Generation Y consumers primarily look for mobile services and rewards programs when shopping for a new bank, according to a December 2013 study, conducted by Harris Poll among more than 1,000 U.S. adults.
The study found that Generation Y adults (those between age 18 to 34) with a checking account are more likely to say mobile banking is at least somewhat important when choosing a bank (78 percent) than those in the 35-54 age group (66 percent) or those ages 55 and up (44 percent).
Members of Gen Y are also more likely to believe customizable rewards are at least somewhat important (86 percent versus 73 percent of 35-54 year olds and 63 percent of those ages 55 and up) and that cash back options are at least somewhat important (88 percent versus 74 percent and 67 percent, respectively). A recognizable brand name is also more important to Gen Y adults (81 percent say it’s at least somewhat important) than it is to those ages 35-54 (68 percent), the study found.
While 72 percent of Gen Y adults say banking locally is at least somewhat important to them, roughly one-quarter of those same people who have a checking account but do not bank with a community financial institution say they don’t use one because they don’t believe a community bank or credit union will offer the same benefits they’re getting at their current bank. Additionally, 30 percent of these Gen Y consumers say they don’t use a community bank or credit union because they’ve never thought about it.
Are these study results indicative of the U.S. market or does it extend further?
In the eleventh annual World Retail Banking Report (WRBR) released in 2013 by Capgemini more than one-quarter of the countries in the WRBR's Voice of the Customer survey reported a decrease of more than 10 percent in the share of customers with positive experiences, a reversal from the prior year when increases of more than 20 percent were prevalent.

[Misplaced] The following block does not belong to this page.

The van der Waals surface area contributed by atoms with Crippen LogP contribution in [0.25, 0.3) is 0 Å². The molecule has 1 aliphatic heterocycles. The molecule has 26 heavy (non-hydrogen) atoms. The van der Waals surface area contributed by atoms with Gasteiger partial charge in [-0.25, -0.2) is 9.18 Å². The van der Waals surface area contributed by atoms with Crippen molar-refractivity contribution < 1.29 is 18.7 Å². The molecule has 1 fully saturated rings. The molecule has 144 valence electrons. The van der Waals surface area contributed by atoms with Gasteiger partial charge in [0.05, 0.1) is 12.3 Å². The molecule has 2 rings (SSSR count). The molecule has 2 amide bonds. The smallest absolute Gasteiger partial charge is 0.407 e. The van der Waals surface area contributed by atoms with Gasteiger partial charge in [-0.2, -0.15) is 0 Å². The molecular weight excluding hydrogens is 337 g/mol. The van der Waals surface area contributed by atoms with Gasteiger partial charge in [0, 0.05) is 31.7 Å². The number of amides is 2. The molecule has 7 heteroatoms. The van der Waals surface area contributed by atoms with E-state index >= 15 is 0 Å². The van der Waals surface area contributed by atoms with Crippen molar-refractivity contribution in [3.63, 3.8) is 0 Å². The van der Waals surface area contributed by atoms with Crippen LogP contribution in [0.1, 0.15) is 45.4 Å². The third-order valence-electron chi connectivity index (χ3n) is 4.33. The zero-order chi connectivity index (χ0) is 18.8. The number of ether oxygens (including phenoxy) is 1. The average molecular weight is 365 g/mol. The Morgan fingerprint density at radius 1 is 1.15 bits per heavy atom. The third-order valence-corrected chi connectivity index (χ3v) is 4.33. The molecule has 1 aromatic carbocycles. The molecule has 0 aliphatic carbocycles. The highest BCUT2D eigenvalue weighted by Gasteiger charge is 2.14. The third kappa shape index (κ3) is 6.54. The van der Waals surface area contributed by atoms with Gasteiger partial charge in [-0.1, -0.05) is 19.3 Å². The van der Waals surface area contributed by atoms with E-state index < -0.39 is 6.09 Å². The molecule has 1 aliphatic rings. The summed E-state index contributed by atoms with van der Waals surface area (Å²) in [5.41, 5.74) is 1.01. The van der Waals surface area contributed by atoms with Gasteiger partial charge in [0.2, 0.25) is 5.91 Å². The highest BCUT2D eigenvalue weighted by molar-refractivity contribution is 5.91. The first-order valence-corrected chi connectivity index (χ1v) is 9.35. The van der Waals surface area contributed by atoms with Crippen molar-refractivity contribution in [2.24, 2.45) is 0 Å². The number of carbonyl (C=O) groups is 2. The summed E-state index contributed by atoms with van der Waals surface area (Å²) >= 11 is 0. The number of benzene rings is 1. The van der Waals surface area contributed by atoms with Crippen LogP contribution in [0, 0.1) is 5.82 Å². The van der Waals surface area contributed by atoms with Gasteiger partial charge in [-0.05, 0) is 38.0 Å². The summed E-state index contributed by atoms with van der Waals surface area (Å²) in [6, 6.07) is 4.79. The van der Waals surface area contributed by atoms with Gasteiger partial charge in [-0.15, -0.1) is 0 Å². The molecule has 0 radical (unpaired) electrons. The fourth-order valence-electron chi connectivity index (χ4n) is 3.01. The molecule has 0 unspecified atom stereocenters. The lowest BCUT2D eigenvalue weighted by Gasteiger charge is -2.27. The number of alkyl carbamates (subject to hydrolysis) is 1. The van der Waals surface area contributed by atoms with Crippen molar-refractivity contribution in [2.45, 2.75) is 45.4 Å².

According to the report, since Gen Y consumers make up anywhere from one-quarter to one-third of the population in many markets, catering to their tastes is a key for banks. "This group's expectations of how banks should serve their customers, particularly via digital platforms, are significantly higher than those of the general population thanks to their prolific and sophisticated use of technology," the report adds.
For the first time, the report measured the impact of positive experiences on a number of behaviors linked to increased profits. Specifically, the report found that customers with positive experiences are more than three times more likely to stay with their bank than those who have negative ones. Customers with positive experiences are also three to five times more likely to refer others and purchase another product, the report finds.
In North America, Gen Y consumers are significantly less likely to have a positive experience with their bank, the report found. Only 41.7 percent in North America of those between 18 and 34 years cited positive experiences with their bank, compared to 63.4 percent of those of other ages, a difference of 21.7 percent. In other regions, positive experiences for Gen Y lag those of other age groups by anywhere from only 7 percent to nearly 10 percent.This downward shift underscores the challenges banks are facing in meeting the evolving demands and high expectations of digitally-savvy Gen Y customers. The balance between traditional channels and the need to address the Gen Y customers will require a transformation for many banks. The new reality - Banks are no longer a branch or a place where customers go, but a collection of services that take place, anywhere, anytime.